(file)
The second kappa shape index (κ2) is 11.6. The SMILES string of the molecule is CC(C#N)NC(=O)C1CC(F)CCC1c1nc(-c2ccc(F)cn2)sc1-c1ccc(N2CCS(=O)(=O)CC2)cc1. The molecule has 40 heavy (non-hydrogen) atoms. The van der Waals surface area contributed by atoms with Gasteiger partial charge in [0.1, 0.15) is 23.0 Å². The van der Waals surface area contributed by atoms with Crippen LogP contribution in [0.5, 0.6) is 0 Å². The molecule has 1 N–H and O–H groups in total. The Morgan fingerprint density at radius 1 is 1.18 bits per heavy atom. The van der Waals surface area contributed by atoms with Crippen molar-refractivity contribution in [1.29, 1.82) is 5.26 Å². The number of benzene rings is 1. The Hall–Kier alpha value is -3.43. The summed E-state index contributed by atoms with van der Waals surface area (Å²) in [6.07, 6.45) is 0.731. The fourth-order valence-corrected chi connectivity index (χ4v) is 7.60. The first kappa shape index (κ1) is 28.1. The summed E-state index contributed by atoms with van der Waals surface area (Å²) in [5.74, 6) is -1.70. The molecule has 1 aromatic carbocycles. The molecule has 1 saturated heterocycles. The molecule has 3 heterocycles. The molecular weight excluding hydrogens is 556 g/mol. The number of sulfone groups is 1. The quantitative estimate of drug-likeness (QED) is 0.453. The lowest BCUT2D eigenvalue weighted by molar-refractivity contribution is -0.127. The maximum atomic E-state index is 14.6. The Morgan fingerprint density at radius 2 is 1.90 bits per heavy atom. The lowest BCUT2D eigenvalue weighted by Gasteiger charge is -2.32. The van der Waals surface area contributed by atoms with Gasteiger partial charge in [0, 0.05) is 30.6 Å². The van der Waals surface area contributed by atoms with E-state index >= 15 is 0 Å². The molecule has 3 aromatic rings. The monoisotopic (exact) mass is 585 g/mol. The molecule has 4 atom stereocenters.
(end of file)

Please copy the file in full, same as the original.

The second kappa shape index (κ2) is 11.6. The SMILES string of the molecule is CC(C#N)NC(=O)C1CC(F)CCC1c1nc(-c2ccc(F)cn2)sc1-c1ccc(N2CCS(=O)(=O)CC2)cc1. The molecule has 40 heavy (non-hydrogen) atoms. The van der Waals surface area contributed by atoms with Gasteiger partial charge in [0.1, 0.15) is 23.0 Å². The van der Waals surface area contributed by atoms with Crippen LogP contribution in [0.5, 0.6) is 0 Å². The molecule has 1 N–H and O–H groups in total. The Morgan fingerprint density at radius 1 is 1.18 bits per heavy atom. The van der Waals surface area contributed by atoms with Crippen molar-refractivity contribution in [1.29, 1.82) is 5.26 Å². The number of benzene rings is 1. The Hall–Kier alpha value is -3.43. The summed E-state index contributed by atoms with van der Waals surface area (Å²) in [6.07, 6.45) is 0.731. The fourth-order valence-corrected chi connectivity index (χ4v) is 7.60. The first kappa shape index (κ1) is 28.1. The summed E-state index contributed by atoms with van der Waals surface area (Å²) in [5.74, 6) is -1.70. The molecule has 1 aromatic carbocycles. The molecule has 1 saturated heterocycles. The molecule has 3 heterocycles. The molecular weight excluding hydrogens is 556 g/mol. The number of sulfone groups is 1. The quantitative estimate of drug-likeness (QED) is 0.453. The lowest BCUT2D eigenvalue weighted by molar-refractivity contribution is -0.127. The maximum atomic E-state index is 14.6. The Morgan fingerprint density at radius 2 is 1.90 bits per heavy atom. The lowest BCUT2D eigenvalue weighted by Gasteiger charge is -2.32. The van der Waals surface area contributed by atoms with Gasteiger partial charge in [0, 0.05) is 30.6 Å². The van der Waals surface area contributed by atoms with E-state index >= 15 is 0 Å². The molecule has 3 aromatic rings. The monoisotopic (exact) mass is 585 g/mol. The molecule has 4 atom stereocenters.